Gary convulsed with the electricity burning through his body but somehow a dagger had appeared in his left hand and he smiled through the crackling energy. "Surprise!"

He stabbed Ben in the heart with the dagger, burying it to the hilt and hanging on grimly. The energy coursing through Gary was looped back into Ben who wasn't prepared for it and the deadly circuit flashed so bright that it seemed the world exploded.


"Hey there."

Jimmy was holding a cold cloth to Eyre's forehead when she opened her eyes. She sat straight up and nearly jumped out of the bed. "Ben! Where is he?" The air stank of electricity and burning rubber still.

"Next door," Jimmy said, putting his hands on her shoulders and gently pushing her back to the bed. He stood next to the bed and Eyre closed her eyes.

"Is he alive?"

Jimmy shook his head, no. "Neither one of 'em are."

"The monsters?"

"Most of 'em are gone," Jimmy said. "The ones that the twins were dreaming into existence, any way."

"I'm sorry, Jimmy," Eyre said. "For the panicking there."

"S'okay," he said. "We go back a long way, you and me. Lot o' water under the bridge as it were."

Eyre looked at him and touched his cheek. "You look like shit," she said.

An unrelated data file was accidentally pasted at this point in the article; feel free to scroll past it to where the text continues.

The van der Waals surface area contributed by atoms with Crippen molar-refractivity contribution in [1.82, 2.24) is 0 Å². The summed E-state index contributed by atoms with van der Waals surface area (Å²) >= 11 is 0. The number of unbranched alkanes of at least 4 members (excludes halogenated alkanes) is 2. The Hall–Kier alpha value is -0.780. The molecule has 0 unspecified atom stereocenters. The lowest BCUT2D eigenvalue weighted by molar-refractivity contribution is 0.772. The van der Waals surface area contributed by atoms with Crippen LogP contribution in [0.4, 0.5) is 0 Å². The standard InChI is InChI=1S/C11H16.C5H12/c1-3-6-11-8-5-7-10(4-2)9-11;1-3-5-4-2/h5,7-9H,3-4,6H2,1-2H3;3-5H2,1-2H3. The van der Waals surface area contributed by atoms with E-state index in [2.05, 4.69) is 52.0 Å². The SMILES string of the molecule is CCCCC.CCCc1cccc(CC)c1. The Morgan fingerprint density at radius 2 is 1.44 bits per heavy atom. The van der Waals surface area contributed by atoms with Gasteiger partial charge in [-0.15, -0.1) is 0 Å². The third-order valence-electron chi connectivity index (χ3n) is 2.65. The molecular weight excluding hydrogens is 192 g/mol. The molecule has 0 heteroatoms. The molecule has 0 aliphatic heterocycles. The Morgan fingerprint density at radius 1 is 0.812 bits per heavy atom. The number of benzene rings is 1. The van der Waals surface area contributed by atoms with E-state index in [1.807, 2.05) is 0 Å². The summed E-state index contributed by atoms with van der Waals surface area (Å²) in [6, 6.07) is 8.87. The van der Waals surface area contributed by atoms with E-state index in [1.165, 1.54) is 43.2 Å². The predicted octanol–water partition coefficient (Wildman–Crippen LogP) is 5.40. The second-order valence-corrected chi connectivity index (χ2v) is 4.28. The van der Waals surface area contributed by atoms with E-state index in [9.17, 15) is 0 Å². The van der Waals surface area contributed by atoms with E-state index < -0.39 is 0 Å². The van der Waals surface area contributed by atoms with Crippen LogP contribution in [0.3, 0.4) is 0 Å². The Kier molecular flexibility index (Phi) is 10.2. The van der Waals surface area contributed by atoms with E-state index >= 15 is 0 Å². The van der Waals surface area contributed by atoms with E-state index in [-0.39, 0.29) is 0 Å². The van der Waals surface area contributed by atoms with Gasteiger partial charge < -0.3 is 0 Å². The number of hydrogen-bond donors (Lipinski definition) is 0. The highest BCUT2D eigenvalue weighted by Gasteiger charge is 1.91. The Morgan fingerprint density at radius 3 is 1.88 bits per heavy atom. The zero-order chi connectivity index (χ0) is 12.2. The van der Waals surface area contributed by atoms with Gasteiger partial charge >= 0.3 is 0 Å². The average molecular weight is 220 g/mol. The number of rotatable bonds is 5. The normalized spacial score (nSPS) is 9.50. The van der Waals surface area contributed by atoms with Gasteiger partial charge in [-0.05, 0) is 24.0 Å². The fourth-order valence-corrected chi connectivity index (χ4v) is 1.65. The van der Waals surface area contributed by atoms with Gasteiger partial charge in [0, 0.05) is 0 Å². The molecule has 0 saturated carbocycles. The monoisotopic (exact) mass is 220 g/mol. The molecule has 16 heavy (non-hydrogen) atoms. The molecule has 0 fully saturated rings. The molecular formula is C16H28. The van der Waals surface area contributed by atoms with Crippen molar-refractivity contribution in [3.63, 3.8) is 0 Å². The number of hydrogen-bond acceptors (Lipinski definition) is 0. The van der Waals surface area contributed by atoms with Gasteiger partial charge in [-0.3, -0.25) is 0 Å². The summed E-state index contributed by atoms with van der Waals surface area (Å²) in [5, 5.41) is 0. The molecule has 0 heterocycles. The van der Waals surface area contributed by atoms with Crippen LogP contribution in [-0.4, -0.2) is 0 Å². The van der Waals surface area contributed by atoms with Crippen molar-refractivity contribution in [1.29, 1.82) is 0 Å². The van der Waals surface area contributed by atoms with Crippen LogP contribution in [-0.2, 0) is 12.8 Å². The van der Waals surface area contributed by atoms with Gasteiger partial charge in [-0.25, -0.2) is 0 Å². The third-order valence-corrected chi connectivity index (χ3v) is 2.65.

"Staggers caught up wi' me," he said. "One of the dogs took him out after I took him down. He must've followed me through the portal outside of town."

"What happened?"

"I dunno," Jimmy said. "I was fighting with Staggers when the dog jumped on his leg and bit down hard. He lost interest in me and he duked with the thing. There was a flash of light that lit up the whole world, I think, and then Staggers was gone and there was a poor bastard who looked like he'd been put through the fuckin' wringer, naked as the day is long.

"I found my friend Lanette with a thick branch in a circle of more naked ess oh bees and she was as startled as anyone. She said she was surrounded by a pack of the dogs when the light flashed and then they were gone."

"The orderlies," Eyre said.

"Yeah, my guess anyway."

"Wait," Eyre said. "Lanette? The one you ---"